As for Jimmy Wallace, he was really out of it. But he went home feeling rather blue.
THE SHORT CIRCUIT AGAIN
It was, after all, out of that limbo that Jimmy had spoken of as the margin of the unforeseeable, that the blind instrument of Fate appeared. He was a country lawyer from down-state, who, for a client of his own, had retained Rodney to defend a will that presented complexities in the matter of perpetuities and contingent remainders utterly beyond his own powers. He’d been in Chicago three or four days, spending an hour or two of every day in Rodney’s office in consultation with him, and, for the rest of the time, dangling about, more or less at a loose end. A belated sense of this struck Rodney when, at the end of their last consultation, the country lawyer shook hands with him and announced his departure for home on the five o’clock train.
“I’m sorry I haven’t been able to do more,” Rodney said,—“do anything really, in the way of showing you a good time. As a matter of fact, I’ve spent every evening this week here in the office.”
“Oh, I haven’t lacked for entertainment,” the man said. “We hayseeds find the city a pretty lively place. I went to see a show just last night called The Girl Up-stairs. I suppose you’ve seen it.”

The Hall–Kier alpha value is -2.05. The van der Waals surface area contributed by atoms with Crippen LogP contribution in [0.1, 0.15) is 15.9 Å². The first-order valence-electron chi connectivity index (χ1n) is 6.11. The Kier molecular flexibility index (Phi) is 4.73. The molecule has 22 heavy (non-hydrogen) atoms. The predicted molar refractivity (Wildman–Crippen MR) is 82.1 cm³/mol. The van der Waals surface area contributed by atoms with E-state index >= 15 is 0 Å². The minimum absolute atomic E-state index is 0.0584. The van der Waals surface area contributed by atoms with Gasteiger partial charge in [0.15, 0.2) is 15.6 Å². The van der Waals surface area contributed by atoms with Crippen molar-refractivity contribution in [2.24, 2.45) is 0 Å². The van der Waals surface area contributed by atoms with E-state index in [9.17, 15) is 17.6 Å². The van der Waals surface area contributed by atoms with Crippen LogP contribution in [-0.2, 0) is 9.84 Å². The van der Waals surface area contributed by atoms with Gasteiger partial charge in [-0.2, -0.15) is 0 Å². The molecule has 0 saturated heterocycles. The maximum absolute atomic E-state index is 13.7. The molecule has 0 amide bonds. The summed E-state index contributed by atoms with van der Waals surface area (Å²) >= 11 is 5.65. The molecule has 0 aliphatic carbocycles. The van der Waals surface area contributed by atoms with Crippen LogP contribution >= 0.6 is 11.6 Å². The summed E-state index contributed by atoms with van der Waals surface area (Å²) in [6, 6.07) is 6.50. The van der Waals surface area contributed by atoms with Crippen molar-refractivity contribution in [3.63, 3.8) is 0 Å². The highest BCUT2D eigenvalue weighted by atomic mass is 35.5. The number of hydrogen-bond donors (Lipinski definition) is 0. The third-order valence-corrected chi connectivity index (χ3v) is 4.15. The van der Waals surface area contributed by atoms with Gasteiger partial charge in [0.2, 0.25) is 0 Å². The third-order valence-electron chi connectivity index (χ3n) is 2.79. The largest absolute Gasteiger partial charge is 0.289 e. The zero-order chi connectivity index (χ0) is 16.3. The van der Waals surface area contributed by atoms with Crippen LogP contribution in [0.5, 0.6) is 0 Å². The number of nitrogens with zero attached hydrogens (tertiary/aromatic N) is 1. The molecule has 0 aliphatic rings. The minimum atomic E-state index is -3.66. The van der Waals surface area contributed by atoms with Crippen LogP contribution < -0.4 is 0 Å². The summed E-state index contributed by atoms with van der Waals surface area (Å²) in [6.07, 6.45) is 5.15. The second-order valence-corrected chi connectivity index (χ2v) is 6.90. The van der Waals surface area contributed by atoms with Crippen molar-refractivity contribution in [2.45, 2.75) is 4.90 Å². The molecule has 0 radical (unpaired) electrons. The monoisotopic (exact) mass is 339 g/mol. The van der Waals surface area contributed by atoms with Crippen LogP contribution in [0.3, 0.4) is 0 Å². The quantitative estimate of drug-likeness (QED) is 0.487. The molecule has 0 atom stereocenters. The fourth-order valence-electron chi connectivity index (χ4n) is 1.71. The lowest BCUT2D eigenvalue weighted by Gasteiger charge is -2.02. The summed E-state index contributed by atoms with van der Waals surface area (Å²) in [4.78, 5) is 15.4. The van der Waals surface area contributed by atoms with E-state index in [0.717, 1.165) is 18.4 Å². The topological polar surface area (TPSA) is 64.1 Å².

“No,” said Rodney, “I haven’t.”
“Well, the title’s pretty raw, of course, but the show’s all right. Nothing objectionable about it, and it was downright funny. I haven’t laughed so hard in a year. Pretty tunes, too. I tried to-day to get some records of it but they didn’t have any yet. If you want a real good time, you go to see it.”
The client was working his way to the door all the while and Rodney followed him, so that the last part of this conversation took place in the outer office. Rodney saw the man off with a final hand-shake, closed the door after him and strolled irresolutely back toward Miss Beach’s desk.
It was true, as he had told his client, that he had been spending most of his evenings lately in his office, and it was also true that he had an immense amount of work to do; he’d been taking it on rather recklessly during the last two months. But they’d been pretty sterile, those long solitary evening hours. He’d worked fitfully, grinding away by brute strength for a while, without interest, without imagination, and then, in a frenzy of impatience, thrusting the legal rubbish out of the way and letting the enigma of his great failure usurp, once more, his mind and his memories.
It had occurred to him to wonder, as he stood listening to his client’s enthusiastic description of the show at the Globe, whether it would be possible, in any surroundings, for him, for an hour or two, to laugh and be jolly—and forget. It might be an experiment worth trying!
“Telephone over to the University Club,” he said suddenly to Miss Beach, “and see if you can get me a seat for The Girl Up-stairs.”